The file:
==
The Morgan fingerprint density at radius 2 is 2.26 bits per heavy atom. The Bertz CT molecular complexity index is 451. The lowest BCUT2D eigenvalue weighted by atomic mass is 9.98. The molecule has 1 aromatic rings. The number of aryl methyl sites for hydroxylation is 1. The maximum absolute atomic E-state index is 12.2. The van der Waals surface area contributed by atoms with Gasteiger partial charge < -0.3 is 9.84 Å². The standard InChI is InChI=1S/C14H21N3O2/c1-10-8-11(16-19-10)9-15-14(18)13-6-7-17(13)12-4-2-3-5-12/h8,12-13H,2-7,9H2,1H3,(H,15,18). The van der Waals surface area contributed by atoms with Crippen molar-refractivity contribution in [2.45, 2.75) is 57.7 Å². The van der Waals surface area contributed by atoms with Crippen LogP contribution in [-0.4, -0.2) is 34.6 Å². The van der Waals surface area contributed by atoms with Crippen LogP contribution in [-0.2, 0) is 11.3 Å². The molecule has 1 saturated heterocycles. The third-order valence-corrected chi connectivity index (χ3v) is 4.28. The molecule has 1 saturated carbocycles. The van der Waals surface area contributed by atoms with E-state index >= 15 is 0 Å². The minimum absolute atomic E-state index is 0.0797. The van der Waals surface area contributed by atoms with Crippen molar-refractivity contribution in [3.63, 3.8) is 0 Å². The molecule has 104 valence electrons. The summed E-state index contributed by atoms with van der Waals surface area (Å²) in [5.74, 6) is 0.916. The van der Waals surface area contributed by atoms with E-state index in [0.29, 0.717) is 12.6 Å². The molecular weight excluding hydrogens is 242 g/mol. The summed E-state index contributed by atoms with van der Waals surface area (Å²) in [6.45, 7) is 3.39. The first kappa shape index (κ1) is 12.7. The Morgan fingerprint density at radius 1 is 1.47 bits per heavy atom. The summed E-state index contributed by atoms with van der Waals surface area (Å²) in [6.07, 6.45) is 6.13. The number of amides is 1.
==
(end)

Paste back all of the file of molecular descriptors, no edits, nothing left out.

The Morgan fingerprint density at radius 2 is 2.26 bits per heavy atom. The Bertz CT molecular complexity index is 451. The lowest BCUT2D eigenvalue weighted by atomic mass is 9.98. The molecule has 1 aromatic rings. The number of aryl methyl sites for hydroxylation is 1. The maximum absolute atomic E-state index is 12.2. The van der Waals surface area contributed by atoms with Gasteiger partial charge < -0.3 is 9.84 Å². The standard InChI is InChI=1S/C14H21N3O2/c1-10-8-11(16-19-10)9-15-14(18)13-6-7-17(13)12-4-2-3-5-12/h8,12-13H,2-7,9H2,1H3,(H,15,18). The van der Waals surface area contributed by atoms with Crippen molar-refractivity contribution in [2.45, 2.75) is 57.7 Å². The van der Waals surface area contributed by atoms with Crippen LogP contribution in [-0.4, -0.2) is 34.6 Å². The van der Waals surface area contributed by atoms with Crippen LogP contribution in [-0.2, 0) is 11.3 Å². The molecule has 1 saturated heterocycles. The third-order valence-corrected chi connectivity index (χ3v) is 4.28. The molecule has 1 saturated carbocycles. The van der Waals surface area contributed by atoms with E-state index >= 15 is 0 Å². The minimum absolute atomic E-state index is 0.0797. The van der Waals surface area contributed by atoms with Crippen molar-refractivity contribution in [3.63, 3.8) is 0 Å². The molecule has 104 valence electrons. The summed E-state index contributed by atoms with van der Waals surface area (Å²) in [5.74, 6) is 0.916. The van der Waals surface area contributed by atoms with E-state index in [0.29, 0.717) is 12.6 Å². The molecular weight excluding hydrogens is 242 g/mol. The summed E-state index contributed by atoms with van der Waals surface area (Å²) in [6.45, 7) is 3.39. The first kappa shape index (κ1) is 12.7. The Morgan fingerprint density at radius 1 is 1.47 bits per heavy atom. The summed E-state index contributed by atoms with van der Waals surface area (Å²) in [6.07, 6.45) is 6.13. The number of amides is 1.